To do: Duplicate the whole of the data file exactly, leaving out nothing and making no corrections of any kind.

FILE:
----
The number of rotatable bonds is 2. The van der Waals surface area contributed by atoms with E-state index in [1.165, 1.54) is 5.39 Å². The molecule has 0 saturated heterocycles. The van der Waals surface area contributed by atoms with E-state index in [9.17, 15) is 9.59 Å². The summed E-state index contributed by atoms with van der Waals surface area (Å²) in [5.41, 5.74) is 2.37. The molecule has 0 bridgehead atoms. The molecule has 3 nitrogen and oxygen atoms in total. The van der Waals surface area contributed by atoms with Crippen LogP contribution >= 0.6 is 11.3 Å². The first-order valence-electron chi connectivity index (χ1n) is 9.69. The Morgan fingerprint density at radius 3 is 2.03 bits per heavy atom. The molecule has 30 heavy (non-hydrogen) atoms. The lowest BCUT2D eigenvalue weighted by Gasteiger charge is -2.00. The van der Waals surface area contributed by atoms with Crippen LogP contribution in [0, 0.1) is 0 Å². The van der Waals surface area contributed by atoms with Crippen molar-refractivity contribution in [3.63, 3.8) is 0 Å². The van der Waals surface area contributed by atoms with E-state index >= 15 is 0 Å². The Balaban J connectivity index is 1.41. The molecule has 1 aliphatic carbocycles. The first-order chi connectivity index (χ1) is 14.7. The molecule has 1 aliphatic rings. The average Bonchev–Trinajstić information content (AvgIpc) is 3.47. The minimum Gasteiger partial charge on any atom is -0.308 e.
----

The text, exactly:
The number of rotatable bonds is 2. The van der Waals surface area contributed by atoms with E-state index in [1.165, 1.54) is 5.39 Å². The molecule has 0 saturated heterocycles. The van der Waals surface area contributed by atoms with E-state index in [9.17, 15) is 9.59 Å². The summed E-state index contributed by atoms with van der Waals surface area (Å²) in [5.41, 5.74) is 2.37. The molecule has 0 bridgehead atoms. The molecule has 3 nitrogen and oxygen atoms in total. The van der Waals surface area contributed by atoms with Crippen LogP contribution >= 0.6 is 11.3 Å². The first-order valence-electron chi connectivity index (χ1n) is 9.69. The Morgan fingerprint density at radius 3 is 2.03 bits per heavy atom. The molecule has 30 heavy (non-hydrogen) atoms. The lowest BCUT2D eigenvalue weighted by Gasteiger charge is -2.00. The van der Waals surface area contributed by atoms with Crippen LogP contribution in [0, 0.1) is 0 Å². The van der Waals surface area contributed by atoms with Crippen molar-refractivity contribution in [3.63, 3.8) is 0 Å². The van der Waals surface area contributed by atoms with E-state index >= 15 is 0 Å². The Balaban J connectivity index is 1.41. The molecule has 1 aliphatic carbocycles. The first-order chi connectivity index (χ1) is 14.7. The molecule has 1 aliphatic rings. The average Bonchev–Trinajstić information content (AvgIpc) is 3.47. The minimum Gasteiger partial charge on any atom is -0.308 e.